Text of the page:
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A World Constitution: Analysis of the Draft by the Hutchins Committee
Ray Garrett, Jr.
American Bar Association Journal
Vol. 34, No. 7 (JULY 1948), pp. 563-566, 640
Published by: American Bar Association
Stable URL: http://www.jstor.org/stable/25716486
Page Count: 5
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The Journal has from time to time, during several years past, published material which assisted its readers in studying the problems of international organization for peace and law and the ways in which some of these problems are being dealt with by legal draftsmen. Instances are the Charter of the United Nations and the Statute of the World Court in 1945, the Inter-American Treaty of Reciprocal Assistance (33 A.B.A.J. 1058; October, 1947), the Brussels Agreement of Western European Powers (34 A.B.A.J. 406; May, 1948), the articles contributed by Samuel J. Kornhauser and John C. Ranney on world government from opposing points of view (33 A.B.A.J. 563, 567; June, 1947), and reviews of many books dealing with various aspects of international organization and world law. With the persistent agitation for world government and the natural belief of many lawyers that such a project can be usefully discussed only if it is first put in a definitive form, the appearance of a considered draft of a Constitution for a Federal Republic of the World, prepared by a Committee headed by Chancellor Robert M. Hutchins, of the University of Chicago, a former Dean of the Yale Law School, is a challenge to lawyers to study the subject further and form and express their own views about it, in their respective communities. Obviously, a great deal of the persistent agitation and propaganda which is taking place throughout the country on the subject is not based on a consideration of the legal and practical difficulties which arise when it is sought to translate a hope, a fear, or an ideal, into an organic law to govern men and nations. As is pointed out more fully in an editorial in this issue, lawyers in particular owe to the public the duty of seeing to it the sponsors of such discussions in their communities shall "come down to earth" and face the realities of specific and practicable structure and provisions. In furtherance of such a study of the subject, we publish this trenchant article, which analyzes and comments on the draft submitted by the Hutchins Committee.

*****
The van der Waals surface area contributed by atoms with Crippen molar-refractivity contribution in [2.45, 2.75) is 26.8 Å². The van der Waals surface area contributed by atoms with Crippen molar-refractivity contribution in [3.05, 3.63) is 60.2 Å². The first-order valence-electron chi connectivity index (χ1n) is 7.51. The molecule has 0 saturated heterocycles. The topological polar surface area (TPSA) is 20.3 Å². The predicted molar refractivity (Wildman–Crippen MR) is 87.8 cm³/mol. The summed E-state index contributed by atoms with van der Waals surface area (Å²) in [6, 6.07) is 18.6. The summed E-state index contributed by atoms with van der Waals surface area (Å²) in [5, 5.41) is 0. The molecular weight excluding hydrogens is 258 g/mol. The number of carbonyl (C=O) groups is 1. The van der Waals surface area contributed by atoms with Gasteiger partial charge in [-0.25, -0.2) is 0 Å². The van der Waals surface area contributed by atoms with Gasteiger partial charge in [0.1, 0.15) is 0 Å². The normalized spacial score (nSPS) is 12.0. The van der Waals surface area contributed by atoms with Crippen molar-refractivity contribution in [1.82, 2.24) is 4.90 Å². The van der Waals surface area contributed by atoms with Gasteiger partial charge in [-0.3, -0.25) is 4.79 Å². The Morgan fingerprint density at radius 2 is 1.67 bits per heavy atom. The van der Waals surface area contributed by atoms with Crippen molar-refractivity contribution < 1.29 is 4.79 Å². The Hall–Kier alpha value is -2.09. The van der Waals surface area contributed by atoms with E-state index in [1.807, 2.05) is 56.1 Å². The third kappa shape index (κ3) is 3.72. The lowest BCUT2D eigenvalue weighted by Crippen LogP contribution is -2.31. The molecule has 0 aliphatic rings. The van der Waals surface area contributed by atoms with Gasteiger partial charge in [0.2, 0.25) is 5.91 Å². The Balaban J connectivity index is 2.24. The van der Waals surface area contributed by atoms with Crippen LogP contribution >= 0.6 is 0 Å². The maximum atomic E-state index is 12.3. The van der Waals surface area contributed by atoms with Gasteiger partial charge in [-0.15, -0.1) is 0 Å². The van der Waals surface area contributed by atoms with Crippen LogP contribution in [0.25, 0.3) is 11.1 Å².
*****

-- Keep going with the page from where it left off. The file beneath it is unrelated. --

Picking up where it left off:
American Bar Association Journal © 1948 American Bar Association